Opening an Account With Private Advisor Group

To contact Private Advisor Group, call the main office at (973) 538-7010. Alternately, you can send a message through the contact page at the firm's website.

All information is accurate as of the writing of this article. 

Tips for Finding a Financial Advisor 

  • Interview advisor candidates in person or over the phone. It’s the best way to get a sense of how comfortable the advisor makes you feel. After all, few things are more personal than your finances and you don’t want to feel self-conscious talking about your goals and dreams to the person who is supposed to help you realize them.
  • Use SmartAsset’s financial advisor matching tool. Simply answer a few questions about your financial situation, and the program will connect you with up to three advisors in your area.

How Many Years $1 Million Lasts in Retirement

SmartAsset's interactive map highlights places where $1 million will last the longest in retirement. Zoom between states and the national map to see the top spots in each region. Also, scroll over any city to learn about the cost of living in retirement for that location.

Rank City Housing Expenses Food Expenses Healthcare Expenses Utilities Expenses Transportation Expenses

Methodology To determine how long a $1 million nest egg would cover retirement costs in cities across America, we analyzed data on average expenditures for seniors, cost of living and investment returns.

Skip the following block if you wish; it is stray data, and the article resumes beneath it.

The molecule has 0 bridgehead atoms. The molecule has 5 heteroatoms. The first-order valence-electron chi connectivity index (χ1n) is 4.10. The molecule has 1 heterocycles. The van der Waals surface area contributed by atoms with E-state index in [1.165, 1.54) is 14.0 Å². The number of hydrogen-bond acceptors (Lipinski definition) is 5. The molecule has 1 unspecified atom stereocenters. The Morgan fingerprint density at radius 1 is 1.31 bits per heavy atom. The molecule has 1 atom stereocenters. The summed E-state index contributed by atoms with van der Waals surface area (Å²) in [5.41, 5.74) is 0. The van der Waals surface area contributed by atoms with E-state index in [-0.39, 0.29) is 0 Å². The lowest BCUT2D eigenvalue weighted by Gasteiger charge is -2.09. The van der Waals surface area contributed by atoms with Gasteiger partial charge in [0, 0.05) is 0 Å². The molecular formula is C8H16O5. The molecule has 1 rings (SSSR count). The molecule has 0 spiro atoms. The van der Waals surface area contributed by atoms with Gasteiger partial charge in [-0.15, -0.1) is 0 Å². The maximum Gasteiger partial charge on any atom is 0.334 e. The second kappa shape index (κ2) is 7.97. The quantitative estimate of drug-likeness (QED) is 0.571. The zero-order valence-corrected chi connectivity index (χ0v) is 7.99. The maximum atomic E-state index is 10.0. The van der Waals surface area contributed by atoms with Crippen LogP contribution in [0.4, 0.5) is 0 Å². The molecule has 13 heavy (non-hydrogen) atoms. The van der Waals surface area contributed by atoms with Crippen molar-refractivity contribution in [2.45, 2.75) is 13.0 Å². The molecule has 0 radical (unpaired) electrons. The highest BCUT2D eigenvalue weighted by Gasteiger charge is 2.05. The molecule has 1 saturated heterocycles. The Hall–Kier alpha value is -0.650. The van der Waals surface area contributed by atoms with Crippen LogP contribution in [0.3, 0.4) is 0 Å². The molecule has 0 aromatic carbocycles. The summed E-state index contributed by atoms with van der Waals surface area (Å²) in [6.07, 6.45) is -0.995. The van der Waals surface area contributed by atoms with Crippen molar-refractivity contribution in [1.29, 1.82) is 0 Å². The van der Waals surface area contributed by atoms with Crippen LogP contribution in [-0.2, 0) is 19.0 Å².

First, we looked at data from the Bureau of Labor Statistics (BLS) on the average annual expenditures of seniors. We then applied cost of living data from the Council for Community and Economic Research to adjust those national average spending levels based on the costs of each expense category (housing, food, healthcare, utilities, transportation and other) in each city. Using this data, SmartAsset calculated the average cost of living for retirees in the largest U.S. cities.

We assumed the $1 million would grow at a real return (interest minus inflation) of 2%. This reflects the typical return on a conservative investment portfolio. Then, we divided $1 million by the sum of each of those annual numbers to determine how long $1 million would cover retirement expenses in each of the cities in our study. Cities where $1 million lasted the longest ranked the highest in the study.

Sources: Bureau of Labor Statistics (BLS), Council for Community and Economic Research